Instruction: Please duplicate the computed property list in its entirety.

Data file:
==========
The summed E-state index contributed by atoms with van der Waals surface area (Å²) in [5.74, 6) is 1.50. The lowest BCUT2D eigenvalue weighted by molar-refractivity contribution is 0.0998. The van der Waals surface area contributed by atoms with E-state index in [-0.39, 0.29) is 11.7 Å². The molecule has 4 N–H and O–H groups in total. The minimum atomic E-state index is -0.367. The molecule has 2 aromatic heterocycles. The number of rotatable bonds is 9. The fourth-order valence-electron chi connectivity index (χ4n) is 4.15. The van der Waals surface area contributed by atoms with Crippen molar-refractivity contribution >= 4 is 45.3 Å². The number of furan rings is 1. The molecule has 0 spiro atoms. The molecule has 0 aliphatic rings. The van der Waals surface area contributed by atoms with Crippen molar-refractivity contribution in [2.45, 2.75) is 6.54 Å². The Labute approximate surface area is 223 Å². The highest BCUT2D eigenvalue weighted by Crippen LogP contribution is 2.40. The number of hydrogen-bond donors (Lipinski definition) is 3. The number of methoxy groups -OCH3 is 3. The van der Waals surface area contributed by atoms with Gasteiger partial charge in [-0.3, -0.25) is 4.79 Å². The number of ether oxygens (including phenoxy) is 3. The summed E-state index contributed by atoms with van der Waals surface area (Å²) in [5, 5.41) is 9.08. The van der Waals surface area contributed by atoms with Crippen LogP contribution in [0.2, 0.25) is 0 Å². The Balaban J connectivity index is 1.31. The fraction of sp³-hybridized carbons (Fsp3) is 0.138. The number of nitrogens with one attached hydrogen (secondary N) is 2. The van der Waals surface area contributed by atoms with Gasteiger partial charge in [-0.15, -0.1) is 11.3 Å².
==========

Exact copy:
The summed E-state index contributed by atoms with van der Waals surface area (Å²) in [5.74, 6) is 1.50. The lowest BCUT2D eigenvalue weighted by molar-refractivity contribution is 0.0998. The van der Waals surface area contributed by atoms with E-state index in [-0.39, 0.29) is 11.7 Å². The molecule has 4 N–H and O–H groups in total. The minimum atomic E-state index is -0.367. The molecule has 2 aromatic heterocycles. The number of rotatable bonds is 9. The fourth-order valence-electron chi connectivity index (χ4n) is 4.15. The van der Waals surface area contributed by atoms with Crippen molar-refractivity contribution >= 4 is 45.3 Å². The number of furan rings is 1. The molecule has 0 spiro atoms. The molecule has 0 aliphatic rings. The van der Waals surface area contributed by atoms with Crippen molar-refractivity contribution in [2.45, 2.75) is 6.54 Å². The Labute approximate surface area is 223 Å². The highest BCUT2D eigenvalue weighted by Crippen LogP contribution is 2.40. The number of hydrogen-bond donors (Lipinski definition) is 3. The number of methoxy groups -OCH3 is 3. The van der Waals surface area contributed by atoms with Gasteiger partial charge in [-0.3, -0.25) is 4.79 Å². The number of ether oxygens (including phenoxy) is 3. The summed E-state index contributed by atoms with van der Waals surface area (Å²) in [5, 5.41) is 9.08. The van der Waals surface area contributed by atoms with Crippen LogP contribution in [0.2, 0.25) is 0 Å². The Balaban J connectivity index is 1.31. The fraction of sp³-hybridized carbons (Fsp3) is 0.138. The number of nitrogens with one attached hydrogen (secondary N) is 2. The van der Waals surface area contributed by atoms with Gasteiger partial charge in [-0.15, -0.1) is 11.3 Å².